With the coming of bona fide summer weather, the governor's race has heated up accordingly. Last week in Shelby County saw numerous comings and goings of candidates. On Friday, Republican candidates Bill Lee and Beth Harwell checked in, Lee with a "town hall" at the newish Houston Levee Community Center, Harwell with a fund-raiser/meet-and-greet at the Holiday Inn Express in Millington.
Franklin businessman Lee, who has been running, in effect, as a fallback alternative to the heated race going on now in the GOP primary between poll leaders Randy Boyd, the former state Commissioner of Economic Development, and U.S. Representative Diane Black, is so far avoiding making precise policy commitments. But at his Friday appearance in Shelby County, Lee left little doubt that he is to be numbered among the conservatives on the Republican ballot, responding to a question about how to solve the gun-violence problem by touting the Second Amendment itself as the solution.
Harwell, whose slow start in the race has left her needing to be a late bloomer and a sort of fallback candidate herself, is, like Lee, taking overtly conservative positions — opposing in-state tuition privileges, for example — but her general demeanor tilts somewhat more toward the moderate side than does Lee's.
Meanwhile, candidate Boyd took his 95-county bus tour to Millington on Monday for an early-morning meet-and-greet and then launched out on a round of stops eastward, beginning in Fayette County.
Friday saw Democratic gubernatorial candidate Craig Fitzhugh receive the endorsement of the Legislative Black Caucus at Fitzhugh's Poplar Avenue headquarters, and the candidate from Ripley, who is retiring from his position as Democratic leader in the state House of Representatives, was back again on Monday for a fund-raiser at the East Memphis residence of well-known activist Jocelyn Wurzburg.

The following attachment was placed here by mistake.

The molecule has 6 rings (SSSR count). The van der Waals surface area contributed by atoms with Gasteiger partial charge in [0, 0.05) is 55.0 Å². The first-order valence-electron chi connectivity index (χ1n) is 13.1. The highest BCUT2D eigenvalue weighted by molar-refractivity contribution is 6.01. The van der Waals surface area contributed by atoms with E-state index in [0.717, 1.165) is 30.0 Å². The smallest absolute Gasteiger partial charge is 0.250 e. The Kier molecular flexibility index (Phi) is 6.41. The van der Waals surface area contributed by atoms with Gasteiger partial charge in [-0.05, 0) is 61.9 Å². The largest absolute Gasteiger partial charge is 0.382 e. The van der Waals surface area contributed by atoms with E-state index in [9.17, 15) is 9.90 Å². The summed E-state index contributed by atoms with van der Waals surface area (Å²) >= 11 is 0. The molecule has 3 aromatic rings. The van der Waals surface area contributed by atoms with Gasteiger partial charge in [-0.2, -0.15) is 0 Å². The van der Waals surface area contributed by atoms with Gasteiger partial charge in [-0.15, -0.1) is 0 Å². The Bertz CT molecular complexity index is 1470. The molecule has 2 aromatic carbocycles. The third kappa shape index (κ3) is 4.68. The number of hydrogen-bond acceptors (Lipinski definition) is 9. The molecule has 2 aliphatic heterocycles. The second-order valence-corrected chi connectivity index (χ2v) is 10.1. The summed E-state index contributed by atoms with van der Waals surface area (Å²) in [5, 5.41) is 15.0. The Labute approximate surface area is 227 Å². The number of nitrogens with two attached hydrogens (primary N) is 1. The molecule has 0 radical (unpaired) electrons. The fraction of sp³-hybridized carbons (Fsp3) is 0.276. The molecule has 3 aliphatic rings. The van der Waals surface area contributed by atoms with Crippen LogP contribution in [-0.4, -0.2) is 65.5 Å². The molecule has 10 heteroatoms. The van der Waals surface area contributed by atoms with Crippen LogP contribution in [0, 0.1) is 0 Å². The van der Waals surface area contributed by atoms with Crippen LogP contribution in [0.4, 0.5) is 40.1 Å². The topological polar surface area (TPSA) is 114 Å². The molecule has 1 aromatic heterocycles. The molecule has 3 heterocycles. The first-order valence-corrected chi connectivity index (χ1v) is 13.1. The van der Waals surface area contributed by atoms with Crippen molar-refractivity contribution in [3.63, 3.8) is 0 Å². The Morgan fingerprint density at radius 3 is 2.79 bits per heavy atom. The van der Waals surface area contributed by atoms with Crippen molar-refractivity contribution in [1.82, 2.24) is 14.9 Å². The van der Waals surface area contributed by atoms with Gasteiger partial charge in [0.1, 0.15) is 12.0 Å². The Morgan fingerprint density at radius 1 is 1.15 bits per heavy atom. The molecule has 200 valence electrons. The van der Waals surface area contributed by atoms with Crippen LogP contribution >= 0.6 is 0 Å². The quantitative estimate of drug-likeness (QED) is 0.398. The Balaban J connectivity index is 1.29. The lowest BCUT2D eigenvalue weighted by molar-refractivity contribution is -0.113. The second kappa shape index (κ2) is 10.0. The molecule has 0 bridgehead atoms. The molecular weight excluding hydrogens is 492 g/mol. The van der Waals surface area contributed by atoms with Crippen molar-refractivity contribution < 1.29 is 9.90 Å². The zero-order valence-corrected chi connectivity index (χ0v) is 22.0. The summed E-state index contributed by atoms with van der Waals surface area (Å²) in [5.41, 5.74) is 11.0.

In addition to the Black Caucus boosting, Fitzhugh has also received endorsements of late from the Tennessee State Employees Association and the Tennessee Education Association. His Democratic rival, former Nashville Mayor Karl Dean, meanwhile, got an endorsement from the Win Back Your State PAC of former Maryland Governor Martin O'Malley that carries with it a commitment from the erstwhile also-ran in the Democratic presidential primaries of 2016 to campaign in Tennessee for Dean, who has raised far more money than has Fitzhugh.
Another campaigner this week was state Representative Dwayne Thompson, who held his own town hall at the Houston Levee center on Saturday, a day after Lee. An audience member at the affair was Patricia Possel, who is vying with Scott McCormick in the Republican primary for the right to challenge Democrat Thompson, an upset winner in 2016 over then GOP incumbent Steve McManus. Possel, an advocate of measures easing the process of suburban deannexation from Memphis, grilled Thompson on the issue but seemed not to succeed in establishing much distance between her own positions and his.
• M. LaTroy Alexandria-Williams, a frequent and so far unsuccessful candidate for public office, won a signal victory last week in the courtroom of Chancellor Walter Evans, who ruled that Williams was improperly prohibited by the state Democratic Party from running as a Democrat in his planned primary race against 9th District Congressman Steve Cohen. The controversy had been accompanied by accusations of racism against Cohen and state Democratic chair Mary Mancini from such backers of Williams as Lexie Carter, chair of the Shelby County Democratic Party's primary board. Resolution of the case restores Alexandria-Williams' name to the ballot.UPDATE: Carter argues convincingly that she did not make the indicated adverse comments about Rep. Cohen, though she acknowledges being critical of Mancini and Dave Cambron, president of the Germantown Democrats..